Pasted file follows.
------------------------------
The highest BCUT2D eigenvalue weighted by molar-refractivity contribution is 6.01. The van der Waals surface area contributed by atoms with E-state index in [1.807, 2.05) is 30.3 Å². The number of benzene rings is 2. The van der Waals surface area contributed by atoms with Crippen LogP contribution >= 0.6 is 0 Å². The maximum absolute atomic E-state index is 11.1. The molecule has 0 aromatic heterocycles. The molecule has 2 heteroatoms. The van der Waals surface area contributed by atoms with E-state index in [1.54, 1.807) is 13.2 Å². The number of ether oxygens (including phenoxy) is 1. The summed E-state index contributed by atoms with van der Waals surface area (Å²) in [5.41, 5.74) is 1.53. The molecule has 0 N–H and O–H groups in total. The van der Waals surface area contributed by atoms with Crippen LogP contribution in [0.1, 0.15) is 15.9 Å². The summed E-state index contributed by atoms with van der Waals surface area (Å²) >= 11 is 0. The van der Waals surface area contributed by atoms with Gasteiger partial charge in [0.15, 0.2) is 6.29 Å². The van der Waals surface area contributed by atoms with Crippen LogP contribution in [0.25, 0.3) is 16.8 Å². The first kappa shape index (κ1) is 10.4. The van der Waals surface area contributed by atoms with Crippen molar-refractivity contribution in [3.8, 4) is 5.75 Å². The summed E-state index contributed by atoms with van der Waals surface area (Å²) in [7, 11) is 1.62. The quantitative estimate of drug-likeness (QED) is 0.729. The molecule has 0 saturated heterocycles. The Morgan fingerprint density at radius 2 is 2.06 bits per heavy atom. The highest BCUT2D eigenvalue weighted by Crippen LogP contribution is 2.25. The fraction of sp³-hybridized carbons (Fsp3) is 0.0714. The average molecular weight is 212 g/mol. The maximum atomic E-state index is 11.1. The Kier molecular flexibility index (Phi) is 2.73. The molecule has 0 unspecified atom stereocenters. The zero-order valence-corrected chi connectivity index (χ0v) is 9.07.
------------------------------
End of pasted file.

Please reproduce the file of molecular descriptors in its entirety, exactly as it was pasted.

The highest BCUT2D eigenvalue weighted by molar-refractivity contribution is 6.01. The van der Waals surface area contributed by atoms with E-state index in [1.807, 2.05) is 30.3 Å². The number of benzene rings is 2. The van der Waals surface area contributed by atoms with Crippen LogP contribution >= 0.6 is 0 Å². The maximum absolute atomic E-state index is 11.1. The molecule has 0 aromatic heterocycles. The molecule has 2 heteroatoms. The van der Waals surface area contributed by atoms with E-state index in [1.54, 1.807) is 13.2 Å². The number of ether oxygens (including phenoxy) is 1. The summed E-state index contributed by atoms with van der Waals surface area (Å²) in [5.41, 5.74) is 1.53. The molecule has 0 N–H and O–H groups in total. The van der Waals surface area contributed by atoms with Crippen LogP contribution in [0.1, 0.15) is 15.9 Å². The summed E-state index contributed by atoms with van der Waals surface area (Å²) >= 11 is 0. The van der Waals surface area contributed by atoms with Gasteiger partial charge in [0.15, 0.2) is 6.29 Å². The van der Waals surface area contributed by atoms with Crippen LogP contribution in [0.25, 0.3) is 16.8 Å². The first kappa shape index (κ1) is 10.4. The van der Waals surface area contributed by atoms with Crippen molar-refractivity contribution in [3.8, 4) is 5.75 Å². The summed E-state index contributed by atoms with van der Waals surface area (Å²) in [7, 11) is 1.62. The quantitative estimate of drug-likeness (QED) is 0.729. The molecule has 0 saturated heterocycles. The Morgan fingerprint density at radius 2 is 2.06 bits per heavy atom. The highest BCUT2D eigenvalue weighted by Crippen LogP contribution is 2.25. The fraction of sp³-hybridized carbons (Fsp3) is 0.0714. The average molecular weight is 212 g/mol. The maximum atomic E-state index is 11.1. The Kier molecular flexibility index (Phi) is 2.73. The molecule has 0 unspecified atom stereocenters. The zero-order valence-corrected chi connectivity index (χ0v) is 9.07.